Black Lives Matter activist will run for mayor in Baltimore

— Black Lives Matter activist DeRay Mckesson filed to run for mayor of Baltimore on Wednesday night, joining a crowded Democratic primary race hours ahead of the registration deadline.

“It is true that I am a non-traditional candidate — I am not a former mayor, city councilman, state legislator, philanthropist or the son of a well-connected family,” Mckesson said in a Medium post announcing his candidacy. “I am an activist, organizer, former teacher and district administrator that intimately understands how interwoven our challenges and our solutions are.”

“I am,” he wrote, “a son of Baltimore.”

Known simply as @deray to his nearly 300,000 Twitter followers, Mckesson, 30, is a Baltimore native who rose to prominence during the demonstrations in Ferguson, Missouri, following the police killing of unarmed teenager Michael Brown in 2014.

Since then, he has traveled the country to protest, organize and speak out against police abuse and racial inequality, chronicling it all on social media.

In this presidential cycle, Mckesson has met with both Hillary Clinton and Bernie Sanders as part of a broader effort to lobby for the end of “broken windows” policing and an increase in local oversight of police departments.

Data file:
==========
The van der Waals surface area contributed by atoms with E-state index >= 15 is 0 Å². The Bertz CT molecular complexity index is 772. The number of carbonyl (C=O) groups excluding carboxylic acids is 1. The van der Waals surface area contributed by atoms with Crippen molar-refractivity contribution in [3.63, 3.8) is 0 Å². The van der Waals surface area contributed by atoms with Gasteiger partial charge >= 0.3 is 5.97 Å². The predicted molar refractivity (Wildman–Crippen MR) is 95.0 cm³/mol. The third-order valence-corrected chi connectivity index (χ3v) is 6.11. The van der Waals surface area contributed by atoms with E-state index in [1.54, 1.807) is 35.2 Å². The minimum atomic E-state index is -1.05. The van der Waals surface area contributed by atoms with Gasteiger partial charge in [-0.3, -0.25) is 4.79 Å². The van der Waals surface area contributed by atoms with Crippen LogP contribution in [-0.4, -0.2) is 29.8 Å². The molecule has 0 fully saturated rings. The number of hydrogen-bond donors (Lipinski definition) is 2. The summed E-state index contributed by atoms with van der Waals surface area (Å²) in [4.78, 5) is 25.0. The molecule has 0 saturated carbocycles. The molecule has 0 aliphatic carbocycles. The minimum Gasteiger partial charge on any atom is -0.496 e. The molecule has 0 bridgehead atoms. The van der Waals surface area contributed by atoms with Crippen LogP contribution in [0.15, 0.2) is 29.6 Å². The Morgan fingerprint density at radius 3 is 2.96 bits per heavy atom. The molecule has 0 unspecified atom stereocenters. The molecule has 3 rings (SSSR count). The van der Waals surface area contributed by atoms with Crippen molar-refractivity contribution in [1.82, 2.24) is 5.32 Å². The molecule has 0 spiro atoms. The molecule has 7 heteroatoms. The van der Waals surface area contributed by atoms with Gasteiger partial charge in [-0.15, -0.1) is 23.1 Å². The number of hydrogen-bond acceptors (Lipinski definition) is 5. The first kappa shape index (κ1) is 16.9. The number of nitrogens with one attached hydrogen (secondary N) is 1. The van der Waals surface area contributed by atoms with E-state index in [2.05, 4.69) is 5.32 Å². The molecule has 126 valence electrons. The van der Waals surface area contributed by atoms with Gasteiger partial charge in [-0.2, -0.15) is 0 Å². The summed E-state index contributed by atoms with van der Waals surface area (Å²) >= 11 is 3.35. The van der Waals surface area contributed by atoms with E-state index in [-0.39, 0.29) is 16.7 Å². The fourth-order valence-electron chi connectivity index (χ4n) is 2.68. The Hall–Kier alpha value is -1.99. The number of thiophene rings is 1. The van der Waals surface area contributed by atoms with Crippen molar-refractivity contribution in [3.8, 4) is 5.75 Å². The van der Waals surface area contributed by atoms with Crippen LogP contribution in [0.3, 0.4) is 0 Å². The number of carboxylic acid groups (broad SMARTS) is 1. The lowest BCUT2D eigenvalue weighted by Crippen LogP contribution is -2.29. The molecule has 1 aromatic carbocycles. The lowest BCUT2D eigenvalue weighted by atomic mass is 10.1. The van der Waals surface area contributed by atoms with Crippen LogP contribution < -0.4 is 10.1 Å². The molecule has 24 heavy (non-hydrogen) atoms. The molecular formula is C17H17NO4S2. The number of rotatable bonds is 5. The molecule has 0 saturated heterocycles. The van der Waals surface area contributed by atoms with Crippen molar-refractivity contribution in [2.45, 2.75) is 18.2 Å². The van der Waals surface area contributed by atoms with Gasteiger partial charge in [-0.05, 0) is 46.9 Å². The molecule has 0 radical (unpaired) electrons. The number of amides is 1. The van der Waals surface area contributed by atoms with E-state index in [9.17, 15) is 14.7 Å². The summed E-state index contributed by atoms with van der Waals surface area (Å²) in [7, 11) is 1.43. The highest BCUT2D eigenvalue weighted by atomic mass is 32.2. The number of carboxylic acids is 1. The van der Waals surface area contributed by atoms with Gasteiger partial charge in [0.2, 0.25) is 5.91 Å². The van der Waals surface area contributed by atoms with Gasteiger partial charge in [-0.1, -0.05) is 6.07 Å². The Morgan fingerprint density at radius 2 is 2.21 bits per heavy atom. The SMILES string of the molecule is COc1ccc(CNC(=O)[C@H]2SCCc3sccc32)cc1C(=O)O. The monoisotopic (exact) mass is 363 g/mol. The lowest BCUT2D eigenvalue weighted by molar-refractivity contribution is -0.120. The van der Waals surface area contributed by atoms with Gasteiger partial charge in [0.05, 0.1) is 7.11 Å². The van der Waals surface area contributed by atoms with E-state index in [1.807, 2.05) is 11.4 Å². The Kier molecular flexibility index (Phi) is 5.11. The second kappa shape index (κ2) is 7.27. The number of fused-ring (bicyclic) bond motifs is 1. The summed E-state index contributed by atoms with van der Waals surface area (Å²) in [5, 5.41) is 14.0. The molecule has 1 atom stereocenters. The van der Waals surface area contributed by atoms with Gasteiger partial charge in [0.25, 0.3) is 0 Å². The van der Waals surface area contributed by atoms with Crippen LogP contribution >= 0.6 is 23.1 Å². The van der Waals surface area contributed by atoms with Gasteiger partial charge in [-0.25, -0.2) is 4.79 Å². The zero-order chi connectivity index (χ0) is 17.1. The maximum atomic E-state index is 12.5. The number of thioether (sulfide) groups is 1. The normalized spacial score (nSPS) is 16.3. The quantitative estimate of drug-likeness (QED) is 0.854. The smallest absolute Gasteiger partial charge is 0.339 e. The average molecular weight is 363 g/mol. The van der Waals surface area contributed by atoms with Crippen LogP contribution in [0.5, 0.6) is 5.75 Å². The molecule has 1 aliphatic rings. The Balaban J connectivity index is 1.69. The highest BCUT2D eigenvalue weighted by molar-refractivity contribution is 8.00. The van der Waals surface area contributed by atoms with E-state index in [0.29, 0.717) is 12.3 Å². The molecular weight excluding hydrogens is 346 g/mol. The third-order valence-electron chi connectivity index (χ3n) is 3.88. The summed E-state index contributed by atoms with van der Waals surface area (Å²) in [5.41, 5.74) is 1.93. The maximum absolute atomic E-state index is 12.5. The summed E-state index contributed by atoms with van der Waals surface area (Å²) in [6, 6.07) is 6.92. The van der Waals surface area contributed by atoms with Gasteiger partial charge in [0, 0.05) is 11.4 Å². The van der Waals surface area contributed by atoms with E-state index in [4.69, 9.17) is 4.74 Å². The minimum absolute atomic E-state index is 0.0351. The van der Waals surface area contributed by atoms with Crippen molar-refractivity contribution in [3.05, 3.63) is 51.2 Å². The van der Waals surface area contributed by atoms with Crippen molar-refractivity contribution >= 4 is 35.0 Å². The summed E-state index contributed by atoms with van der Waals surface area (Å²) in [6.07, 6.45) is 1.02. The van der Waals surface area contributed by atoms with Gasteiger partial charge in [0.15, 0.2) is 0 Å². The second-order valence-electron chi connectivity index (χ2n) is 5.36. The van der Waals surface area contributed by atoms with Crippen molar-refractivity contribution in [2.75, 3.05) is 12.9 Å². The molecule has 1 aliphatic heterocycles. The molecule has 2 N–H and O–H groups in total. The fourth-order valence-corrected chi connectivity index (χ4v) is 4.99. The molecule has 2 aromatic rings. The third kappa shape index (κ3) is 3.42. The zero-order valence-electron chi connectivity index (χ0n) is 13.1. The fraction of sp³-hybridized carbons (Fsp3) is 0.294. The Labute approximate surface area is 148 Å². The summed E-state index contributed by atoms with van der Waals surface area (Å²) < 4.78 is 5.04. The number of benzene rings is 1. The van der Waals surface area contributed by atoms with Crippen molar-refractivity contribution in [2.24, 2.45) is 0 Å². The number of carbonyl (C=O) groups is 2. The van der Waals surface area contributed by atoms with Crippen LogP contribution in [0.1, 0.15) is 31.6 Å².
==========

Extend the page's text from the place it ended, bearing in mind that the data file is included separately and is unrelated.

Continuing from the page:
This new campaign, which he said on Wednesday will address issues “more expansive than policing,” puts the Black Lives Matter movement, along with his Campaign Zero group, into uncharted territory — electoral politics.

Mckesson has less than 90 days to make his case to Democrats, who have a number of high-profile candidates on the 2016 primary ticket, including former Mayor Sheila Dixon and City Councilman Nick Mosby, husband of Baltimore City State’s Attorney Marilyn Mosby, the prosecutor in the Freddie Gray case.

Mayor Stephanie Rawlings-Blake announced in September of last year that she would not seek reelection.

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Carson campaign redraws map of U.S.

— It doesn’t take a brain surgeon to see there is something very wrong with this picture.

In a series of social media messages posted Tuesday, Ben Carson’s campaign used a U.S. map that appears to have cut out Connecticut and Vermont entirely, while squashing and shifting Massachusetts and Rhode Island.

The map, which had been posted to the campaign’s Facebook page, was deleted overnight. On Wednesday, the campaign put up a fixed map accurately picturing the states.

It was part of the candidate’s effort to express solidarity for the 31 governors currently saying they do not want Syrian refugees resettled in their states.

Connecticut and Vermont have said they will follow federal guidelines and accept refugees, while Massachusetts will not. Rhode Island is still on the fence.

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